Advertisements

Archive for the ‘Italian food’ Tag

Uncovering the Past   2 comments

36097619

The Tuscan Child is a book that makes you hungry for Italy, especially its food. Rhys Bowen’s story alternates between two different time periods: 1944 and 1973.

The former recounts British pilot Hugo Langley’s efforts to survive after parachuting from his stricken plane over German-occupied Tuscany. The latter, and bulk of the novel, picks up with his daughter, Joanna, following Hugo’s death. She discovers an unopened letter addressed to Sophia in a small Tuscan village. The letter includes a reference to their “beautiful boy.” With little else to go on, Joanna travels to Italy learn more about Sophia and the boy, who could be her brother.

The chapters involving Hugo answer some of the mystery; others are left to Joanna to solve.

Sophia discovers the wounded pilot and helps keep in him hidden in a bombed-out monastery. She’s limited by scarce resources and the inability to leave home without raising suspicion among the townspeople and Germans. Although it is only a month, Hugo and Sophia fall in love.

Joanna is unable to learn anything about Sophia and none of the old timers in the village knew anything of a wounded pilot. Still, shortly after her arrival, one man suggests he has information for Joanna. Before he’s able to share anything, he’s murdered and Joanna becomes a suspect.

Bowen has crafted a double mystery: one involving the boy and the other the murderer. In the process of unearthing secrets, Joanna is treated to meals lovingly prepared by her guest house owner.

The Tuscan Child
Four Bookmarks
Lake Union Publishing, 2018
336 pages

Advertisements

Comfort (food) Italian Style   Leave a comment

teroniredpasta

I’m not Italian, but that’s my go-to comfort food and pasta tops the list. At Terroni in downtown Los Angeles, the pasta is made fresh daily on site. There’s little else that can offer such solace when it comes to food.

Terroni is located in a cavernous space that once housed a bank. The ceiling seems to reach several stories. Sculptures hang overhead, a boar’s head and art adorn the wall, the open kitchen surges with activity and the dining room is very contemporary given the historic roots of the building.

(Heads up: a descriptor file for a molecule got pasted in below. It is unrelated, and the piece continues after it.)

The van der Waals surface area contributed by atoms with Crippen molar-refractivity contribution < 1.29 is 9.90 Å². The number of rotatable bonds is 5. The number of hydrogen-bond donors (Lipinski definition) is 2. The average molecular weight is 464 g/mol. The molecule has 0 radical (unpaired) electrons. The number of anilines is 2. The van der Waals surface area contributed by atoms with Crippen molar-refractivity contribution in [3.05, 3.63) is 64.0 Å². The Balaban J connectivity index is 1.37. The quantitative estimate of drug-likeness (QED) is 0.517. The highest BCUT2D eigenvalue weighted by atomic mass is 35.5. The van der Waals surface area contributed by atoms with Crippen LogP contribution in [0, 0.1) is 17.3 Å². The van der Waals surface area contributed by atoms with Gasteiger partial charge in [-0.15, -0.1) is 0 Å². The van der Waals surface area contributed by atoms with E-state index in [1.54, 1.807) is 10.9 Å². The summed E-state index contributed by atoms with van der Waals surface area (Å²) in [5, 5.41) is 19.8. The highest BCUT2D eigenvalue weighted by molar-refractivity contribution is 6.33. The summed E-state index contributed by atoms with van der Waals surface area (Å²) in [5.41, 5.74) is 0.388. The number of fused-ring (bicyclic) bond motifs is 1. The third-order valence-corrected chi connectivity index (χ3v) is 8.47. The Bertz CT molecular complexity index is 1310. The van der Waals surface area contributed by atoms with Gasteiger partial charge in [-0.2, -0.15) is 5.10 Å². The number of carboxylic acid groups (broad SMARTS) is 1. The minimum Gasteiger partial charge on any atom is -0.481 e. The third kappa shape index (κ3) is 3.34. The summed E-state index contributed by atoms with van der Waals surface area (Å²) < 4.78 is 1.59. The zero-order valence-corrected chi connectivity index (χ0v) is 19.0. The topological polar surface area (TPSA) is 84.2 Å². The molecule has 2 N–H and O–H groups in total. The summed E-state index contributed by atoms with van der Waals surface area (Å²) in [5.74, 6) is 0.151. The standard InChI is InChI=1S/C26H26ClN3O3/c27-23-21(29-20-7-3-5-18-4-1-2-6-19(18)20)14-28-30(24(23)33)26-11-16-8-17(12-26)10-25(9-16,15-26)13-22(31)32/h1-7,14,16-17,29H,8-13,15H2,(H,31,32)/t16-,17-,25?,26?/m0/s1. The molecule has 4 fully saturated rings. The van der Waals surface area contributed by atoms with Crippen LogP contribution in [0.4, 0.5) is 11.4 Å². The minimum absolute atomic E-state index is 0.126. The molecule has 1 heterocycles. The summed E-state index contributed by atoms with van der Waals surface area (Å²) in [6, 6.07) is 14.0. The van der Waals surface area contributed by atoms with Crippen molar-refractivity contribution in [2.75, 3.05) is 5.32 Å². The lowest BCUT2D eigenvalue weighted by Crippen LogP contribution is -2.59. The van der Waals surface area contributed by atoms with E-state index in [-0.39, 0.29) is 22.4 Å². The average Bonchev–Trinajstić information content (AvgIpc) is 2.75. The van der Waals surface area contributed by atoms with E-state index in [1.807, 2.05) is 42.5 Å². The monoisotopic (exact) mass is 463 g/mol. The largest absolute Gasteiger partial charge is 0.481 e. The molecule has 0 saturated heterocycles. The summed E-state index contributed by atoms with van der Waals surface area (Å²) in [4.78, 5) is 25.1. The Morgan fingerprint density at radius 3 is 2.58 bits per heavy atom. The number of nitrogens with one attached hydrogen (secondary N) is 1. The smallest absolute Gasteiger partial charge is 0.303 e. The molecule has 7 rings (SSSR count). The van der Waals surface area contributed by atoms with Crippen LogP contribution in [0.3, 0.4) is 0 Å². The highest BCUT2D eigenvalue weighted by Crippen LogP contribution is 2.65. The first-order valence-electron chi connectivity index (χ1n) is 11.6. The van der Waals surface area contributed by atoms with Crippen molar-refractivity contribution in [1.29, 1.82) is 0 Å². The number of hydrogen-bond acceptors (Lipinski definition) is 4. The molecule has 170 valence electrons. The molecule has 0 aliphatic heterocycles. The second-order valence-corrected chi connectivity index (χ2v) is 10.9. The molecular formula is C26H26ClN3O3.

Bread is brought to the table in a brown paper bag. It’s old world and clever at the same time. Plus, the bread is soft with a chewy crust. We start with Arancini di Modica. The spin on these rice balls, besides the artful way they’re plated, is the cheese and hearty ragu. There are three of us and four arancini. We’re polite about it, but wish we didn’t have to share the fourth.

teronipasta

I order Maccheroncini Geppetto, which was difficult to say, but easy to eat. The rigatoni-like pasta was suffused with a tomato-based sauce featuring homemade sausage, garlic and fontina. The sausage had a nice spice kick easily absorbed by the pasta. I tasted the Spaghetti al Limone, which was like a lemon grove. Olive oil and parmigiano were part of the mix, but lemon was the overwhelming essence.

teronipast

The restaurant is beautiful and likely to be noisy when busy; fortunately, it wasn’t on our visit. I enjoy good conversation with my comfort food.

Terroni Downtown
Four Plates
802 S. Spring St.
Los Angeles

No Reservations About the Food   Leave a comment

paravizalamThe first thing to have at Paravicini’s Italian Bistro is a reservation. We did and were seated right away. The vantage from our table clearly illustrated the wisdom of calling ahead. It’s no wonder this is a popular eatery. The menu, albeit extensive, is creative, the atmosphere is charged, and the food warrants the crowd.

There are plenty of Italian standards: various pastas and several spins on veal and chicken preparations. The surprises come in the form of what are billed as “Paravicini Originals” and the Seafood offerings.

Entrees are served with a house salad. We didn’t realize it was served family style until a bowl too large for one, but not quite big enough for four arrived at the table. The focaccia-like bread was perfect for sopping up olive oil and balsamic vinegar.